Feature Article - January 2006
Find a printable version here

Festival Fundamentals

Six habits of highly effective special events

By Stacy St. Clair


Let someone else stand in the spotlight

A festival's success sometimes relies upon the local recreation department's ability to stand in the shadows.

In Naperville, Ill., for example, the Exchange Club sponsors Ribfest, a nationally renowned summer event. Though most residents know the organization's role, few realize the responsibility shouldered by the local park district.

District officials work year-round with organizers to ensure the festival goes smoothly. The effort is so intensive, district employees dedicate about 1,300 hours each year to the event.

"We provide them with as much support as they need," says Michelle LaScola, district program manager.

A point person meets monthly with the steering committee, bringing any concerns, questions or critical information back to the district staff. Parks officials, who provide similar assistance to other festivals during the year, help Ribfest organizers address issues such as security, risk management and logistical operations.

The district staff also serves as an invaluable resource on the venue because officials know the location of every electrical line and irrigation pipe. This prevents problems—for both sides—from occurring during the festival setup.

"We have everything they need to know," LaScola says. "They need to work with us, and we need to work with them. The event is better because both parties are involved."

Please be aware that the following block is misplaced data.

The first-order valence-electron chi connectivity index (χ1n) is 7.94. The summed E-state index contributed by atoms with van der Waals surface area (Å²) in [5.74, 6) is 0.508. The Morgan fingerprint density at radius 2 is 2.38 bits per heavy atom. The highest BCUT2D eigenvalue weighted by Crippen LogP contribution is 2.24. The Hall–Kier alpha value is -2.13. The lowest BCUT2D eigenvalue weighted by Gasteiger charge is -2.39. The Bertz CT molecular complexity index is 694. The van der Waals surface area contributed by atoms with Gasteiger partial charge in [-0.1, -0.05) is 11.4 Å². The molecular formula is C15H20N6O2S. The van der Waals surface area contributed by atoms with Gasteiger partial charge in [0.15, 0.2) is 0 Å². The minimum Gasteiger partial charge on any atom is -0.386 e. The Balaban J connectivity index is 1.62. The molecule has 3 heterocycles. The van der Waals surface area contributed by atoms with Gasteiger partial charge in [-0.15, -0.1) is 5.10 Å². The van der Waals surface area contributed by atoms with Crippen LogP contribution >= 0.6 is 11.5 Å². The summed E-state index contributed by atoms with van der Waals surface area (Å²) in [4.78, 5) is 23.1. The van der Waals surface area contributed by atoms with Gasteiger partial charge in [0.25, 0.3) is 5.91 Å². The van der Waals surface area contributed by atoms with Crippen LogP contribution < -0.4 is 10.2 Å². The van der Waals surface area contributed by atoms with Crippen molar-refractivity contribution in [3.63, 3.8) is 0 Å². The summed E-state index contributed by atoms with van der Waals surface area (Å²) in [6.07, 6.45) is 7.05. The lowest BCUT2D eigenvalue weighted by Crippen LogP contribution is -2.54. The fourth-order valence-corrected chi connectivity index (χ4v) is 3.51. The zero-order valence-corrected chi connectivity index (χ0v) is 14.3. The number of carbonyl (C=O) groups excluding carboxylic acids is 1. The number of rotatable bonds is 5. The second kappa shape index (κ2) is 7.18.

The Exchange Club, which donates proceeds to drug- and child-abuse prevention, pays the district for some assistance such as park police time. The district, however, provides most of its services at no charge.

"It's a community event, and it helps a good cause," LaScola says. "Why wouldn't we want to help this group?"

The attitude serves the district well. Despite their Herculean efforts, parks officials rarely receive credit or acknowledgement from the public. Most residents believe the Exchange Club, which does an amazing job of running the festival, pulled it all off.

If the district staff resents its underappreciated role, LaScola says no one has given voice to it. Instead, parks officials take silent pride in helping to throw such a well-loved festival in the community.

LaScola understands frustration can arise, but she recommends recreation managers focus on what matters most. In the end, the event is more important than limelight.

"Try to keep a positive attitude and an open mind," she says. "You don't vocalize [feeling underappreciated.] That's part of doing business. At the end of the day, it's for a great cause, and that's what's important."